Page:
Late in the summer of 1999, Dr. Deborah Asnis had three patients in Flushing Hospital in New York who had similar, dire symptoms and were not responding to treatment.
The patients had three things in common: all were from the same part of Queens, were 60 or older, and had dark tans. It was that last clue that eventually unlocked the mystery, leading to the diagnosis of the first known
It was the kind of situation that Asnis, chief of infectious diseases at the hospital, had trained for.
"I found infectious diseases to be fascinating," she said in a 1999 New York Daily News interview. "It was challenging and intellectual, like a mystery that you have to solve."
Asnis, 59, died Sept. 12 at Memorial Sloan Kettering Cancer Center in New York. The cause was
The medical mystery began when a man who lived in Queens was admitted to Flushing Hospital with a high fever and signs of delirium. Within a few days, he was so weak he couldn't lift his arms. Before long, additional patients arrived with similar symptoms.
Asnis thought the cause might be a virus that hit the area, but antiviral drugs didn't help. Other causes she considered included Guillain-Barre syndrome or botulism, but those didn't quite fit the symptoms she was seeing.
She sounded the alarm, calling the city's Bureau of Communicable Diseases, which in turn notified the Centers for Disease Control and Prevention. Asnis kept doing tests on patients, sending blood samples and spinal fluid packed in dry ice to a state lab.
More local people with similar symptoms were admitted. "It almost came to the point where if you showed up in the hospital with a 104-degree fever and a headache, you got a spinal tap," Asnis told the Daily News.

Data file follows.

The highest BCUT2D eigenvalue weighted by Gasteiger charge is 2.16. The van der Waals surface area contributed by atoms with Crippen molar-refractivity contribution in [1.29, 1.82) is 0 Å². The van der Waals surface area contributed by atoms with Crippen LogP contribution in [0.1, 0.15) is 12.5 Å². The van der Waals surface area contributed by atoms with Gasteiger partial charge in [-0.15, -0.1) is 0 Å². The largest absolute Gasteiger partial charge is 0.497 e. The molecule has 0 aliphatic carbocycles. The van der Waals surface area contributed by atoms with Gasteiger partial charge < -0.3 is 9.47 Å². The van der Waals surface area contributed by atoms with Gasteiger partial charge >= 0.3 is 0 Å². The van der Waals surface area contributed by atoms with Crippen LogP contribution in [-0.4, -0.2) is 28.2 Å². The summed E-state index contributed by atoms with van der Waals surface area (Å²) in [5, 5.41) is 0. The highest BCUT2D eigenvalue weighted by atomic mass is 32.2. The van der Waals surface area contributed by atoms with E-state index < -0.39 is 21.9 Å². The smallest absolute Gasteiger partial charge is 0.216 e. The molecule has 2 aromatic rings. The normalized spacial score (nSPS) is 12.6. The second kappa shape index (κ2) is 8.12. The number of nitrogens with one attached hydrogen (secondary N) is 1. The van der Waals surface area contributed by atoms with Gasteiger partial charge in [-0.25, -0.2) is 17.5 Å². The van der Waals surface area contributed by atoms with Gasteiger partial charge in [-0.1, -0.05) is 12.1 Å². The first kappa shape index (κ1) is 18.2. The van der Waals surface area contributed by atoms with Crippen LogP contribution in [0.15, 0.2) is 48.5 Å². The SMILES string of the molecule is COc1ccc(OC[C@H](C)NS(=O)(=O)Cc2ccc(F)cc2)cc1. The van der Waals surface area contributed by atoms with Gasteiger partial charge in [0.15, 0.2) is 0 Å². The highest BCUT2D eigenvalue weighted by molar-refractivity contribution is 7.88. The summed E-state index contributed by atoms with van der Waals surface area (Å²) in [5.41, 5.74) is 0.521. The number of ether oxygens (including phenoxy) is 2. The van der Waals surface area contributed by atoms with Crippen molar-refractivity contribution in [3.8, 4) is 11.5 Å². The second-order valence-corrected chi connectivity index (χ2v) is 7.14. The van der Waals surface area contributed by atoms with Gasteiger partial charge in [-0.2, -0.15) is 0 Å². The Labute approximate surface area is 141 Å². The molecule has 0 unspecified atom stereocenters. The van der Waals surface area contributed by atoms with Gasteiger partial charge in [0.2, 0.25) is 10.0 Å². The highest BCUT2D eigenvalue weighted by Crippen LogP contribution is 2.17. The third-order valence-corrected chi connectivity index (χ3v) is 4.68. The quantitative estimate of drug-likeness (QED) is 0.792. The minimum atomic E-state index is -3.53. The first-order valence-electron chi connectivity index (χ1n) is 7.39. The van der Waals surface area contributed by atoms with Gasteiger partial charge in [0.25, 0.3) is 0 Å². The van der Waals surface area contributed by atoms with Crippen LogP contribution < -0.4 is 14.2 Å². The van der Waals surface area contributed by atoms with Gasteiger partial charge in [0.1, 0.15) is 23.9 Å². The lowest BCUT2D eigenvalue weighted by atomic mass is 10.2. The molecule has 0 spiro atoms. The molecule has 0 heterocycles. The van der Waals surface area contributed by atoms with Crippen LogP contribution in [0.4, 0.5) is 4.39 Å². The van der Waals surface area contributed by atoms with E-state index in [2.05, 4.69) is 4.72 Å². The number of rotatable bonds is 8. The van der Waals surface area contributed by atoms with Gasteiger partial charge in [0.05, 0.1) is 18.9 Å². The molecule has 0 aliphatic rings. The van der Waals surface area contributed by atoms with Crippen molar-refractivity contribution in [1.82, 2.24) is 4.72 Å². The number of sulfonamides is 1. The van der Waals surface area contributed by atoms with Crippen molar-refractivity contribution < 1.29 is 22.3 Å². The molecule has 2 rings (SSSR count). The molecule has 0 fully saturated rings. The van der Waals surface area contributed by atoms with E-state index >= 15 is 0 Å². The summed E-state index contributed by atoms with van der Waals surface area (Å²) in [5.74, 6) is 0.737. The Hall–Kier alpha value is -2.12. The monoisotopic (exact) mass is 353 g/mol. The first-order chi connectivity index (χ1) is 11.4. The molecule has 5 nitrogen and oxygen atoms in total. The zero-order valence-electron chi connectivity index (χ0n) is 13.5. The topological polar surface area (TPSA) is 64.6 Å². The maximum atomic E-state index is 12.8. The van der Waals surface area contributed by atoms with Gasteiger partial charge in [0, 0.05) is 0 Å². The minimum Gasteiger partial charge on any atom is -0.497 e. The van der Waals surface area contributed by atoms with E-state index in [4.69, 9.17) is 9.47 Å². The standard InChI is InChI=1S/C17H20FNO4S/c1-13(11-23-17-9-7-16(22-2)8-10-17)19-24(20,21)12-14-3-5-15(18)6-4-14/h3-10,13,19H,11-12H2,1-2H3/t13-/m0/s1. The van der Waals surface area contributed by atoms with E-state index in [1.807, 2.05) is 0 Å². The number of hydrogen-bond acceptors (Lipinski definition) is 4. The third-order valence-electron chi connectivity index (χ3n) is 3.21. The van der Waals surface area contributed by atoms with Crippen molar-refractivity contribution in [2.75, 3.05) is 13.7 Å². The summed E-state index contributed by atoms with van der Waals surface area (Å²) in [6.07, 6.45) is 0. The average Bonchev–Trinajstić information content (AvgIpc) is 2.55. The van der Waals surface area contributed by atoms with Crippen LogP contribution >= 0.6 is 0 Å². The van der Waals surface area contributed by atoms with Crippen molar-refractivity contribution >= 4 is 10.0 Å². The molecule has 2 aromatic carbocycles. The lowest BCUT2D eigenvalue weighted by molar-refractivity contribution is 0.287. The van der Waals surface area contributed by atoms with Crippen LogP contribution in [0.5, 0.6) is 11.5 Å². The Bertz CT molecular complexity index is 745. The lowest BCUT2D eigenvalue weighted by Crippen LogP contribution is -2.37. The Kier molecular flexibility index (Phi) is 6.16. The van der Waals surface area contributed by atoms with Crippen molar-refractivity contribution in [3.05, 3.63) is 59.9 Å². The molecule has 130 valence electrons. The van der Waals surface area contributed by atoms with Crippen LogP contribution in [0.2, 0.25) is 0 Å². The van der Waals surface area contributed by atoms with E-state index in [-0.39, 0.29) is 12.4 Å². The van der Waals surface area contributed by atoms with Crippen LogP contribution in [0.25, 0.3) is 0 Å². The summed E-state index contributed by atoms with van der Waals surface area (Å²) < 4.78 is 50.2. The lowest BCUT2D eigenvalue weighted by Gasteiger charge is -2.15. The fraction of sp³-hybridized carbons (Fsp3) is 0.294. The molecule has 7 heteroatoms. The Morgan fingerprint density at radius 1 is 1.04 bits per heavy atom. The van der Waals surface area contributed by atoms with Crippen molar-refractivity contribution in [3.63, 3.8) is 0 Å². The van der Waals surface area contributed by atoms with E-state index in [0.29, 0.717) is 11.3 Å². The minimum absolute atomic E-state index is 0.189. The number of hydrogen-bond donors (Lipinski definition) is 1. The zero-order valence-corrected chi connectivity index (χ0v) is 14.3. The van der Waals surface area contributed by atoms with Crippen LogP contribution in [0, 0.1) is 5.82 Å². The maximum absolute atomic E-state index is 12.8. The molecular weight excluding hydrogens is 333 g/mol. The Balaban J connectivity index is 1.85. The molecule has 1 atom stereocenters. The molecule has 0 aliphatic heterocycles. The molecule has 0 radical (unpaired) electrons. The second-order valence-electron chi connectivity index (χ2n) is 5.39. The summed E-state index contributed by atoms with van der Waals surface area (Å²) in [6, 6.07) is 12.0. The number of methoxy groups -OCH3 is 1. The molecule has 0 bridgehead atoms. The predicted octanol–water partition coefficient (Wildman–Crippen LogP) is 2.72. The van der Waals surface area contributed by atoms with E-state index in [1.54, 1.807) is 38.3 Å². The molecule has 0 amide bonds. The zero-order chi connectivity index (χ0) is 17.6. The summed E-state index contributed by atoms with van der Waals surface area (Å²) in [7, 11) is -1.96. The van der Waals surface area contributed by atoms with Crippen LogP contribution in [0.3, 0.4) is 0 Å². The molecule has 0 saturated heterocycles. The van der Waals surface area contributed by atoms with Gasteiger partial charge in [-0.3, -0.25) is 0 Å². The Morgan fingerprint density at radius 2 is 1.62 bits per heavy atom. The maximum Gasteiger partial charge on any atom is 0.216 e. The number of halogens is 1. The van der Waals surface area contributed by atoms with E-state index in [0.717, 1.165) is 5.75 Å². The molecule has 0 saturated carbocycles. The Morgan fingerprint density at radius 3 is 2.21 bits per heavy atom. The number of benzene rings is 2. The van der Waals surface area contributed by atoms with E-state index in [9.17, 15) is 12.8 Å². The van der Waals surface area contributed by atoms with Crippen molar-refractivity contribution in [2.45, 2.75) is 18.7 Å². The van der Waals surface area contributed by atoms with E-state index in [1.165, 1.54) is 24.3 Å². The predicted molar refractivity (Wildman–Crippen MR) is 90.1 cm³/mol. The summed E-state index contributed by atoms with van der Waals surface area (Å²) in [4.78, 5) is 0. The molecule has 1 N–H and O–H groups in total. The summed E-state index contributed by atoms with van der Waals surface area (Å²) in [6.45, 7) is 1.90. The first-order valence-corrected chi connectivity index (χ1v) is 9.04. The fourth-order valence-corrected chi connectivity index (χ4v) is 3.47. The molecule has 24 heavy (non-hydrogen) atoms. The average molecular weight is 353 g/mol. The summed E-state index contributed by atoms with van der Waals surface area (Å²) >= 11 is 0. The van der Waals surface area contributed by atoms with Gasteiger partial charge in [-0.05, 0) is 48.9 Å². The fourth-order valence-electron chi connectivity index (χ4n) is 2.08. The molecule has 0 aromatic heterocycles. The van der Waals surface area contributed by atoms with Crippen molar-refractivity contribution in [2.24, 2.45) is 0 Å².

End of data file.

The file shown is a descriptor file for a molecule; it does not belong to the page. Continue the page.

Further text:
Patients grew steadily worse, with some needing respirators to breathe, the Associated Press reported. Investigators, including Marci Layton of the city health department, came to the hospital to talk to the families, looking for clues.
The fact that they many were tanned indicated they spent a lot of time outdoors during the summer, and as it turned out, several loved to garden. Could the cause be a virus carried by mosquitoes?
"Marci Layton said that first," Asnis said in an interview with Newsday.
An entomologist sent to the neighborhood found that stagnant ponds and even liquid in discarded beer cans had become vibrant breeding grounds for the insects in a summer with less rain than usual. The mosquito-borne disease was identified, wrongly as it turned out, as St. Louis encephalitis.
With some patients dying and word of the disease spreading, Mayor Rudolph Giuliani announced measures were being taken, including malathion insecticide spraying from helicopters. The onset of cooler weather also helped wipe out the disease-carrying mosquitoes.
In late September it was finally determined that the actual disease was West Nile virus, also carried by the insects.
Asnis' quick actions in identifying and reporting the mysterious "cluster" of patients with serious symptoms was credited with keeping the outbreak from being worse.
She was born July 17, 1956, in New Hyde Park on Long Island and graduated from Roslyn High School. Asnis went to Northwestern University for her undergraduate and medical degrees.
The medical profession ran in the family — her father was a dentist and two older brothers became physicians. But Asnis' inspiration was her mother, Ruth.
"She was an accountancy teacher, but we called her 'Doctor Mom,'" Deborah Asnis told the Daily News in the 1999 interview. "She wanted me to pursue a career that I could use to be independent."
Ruth Asnis died on Friday.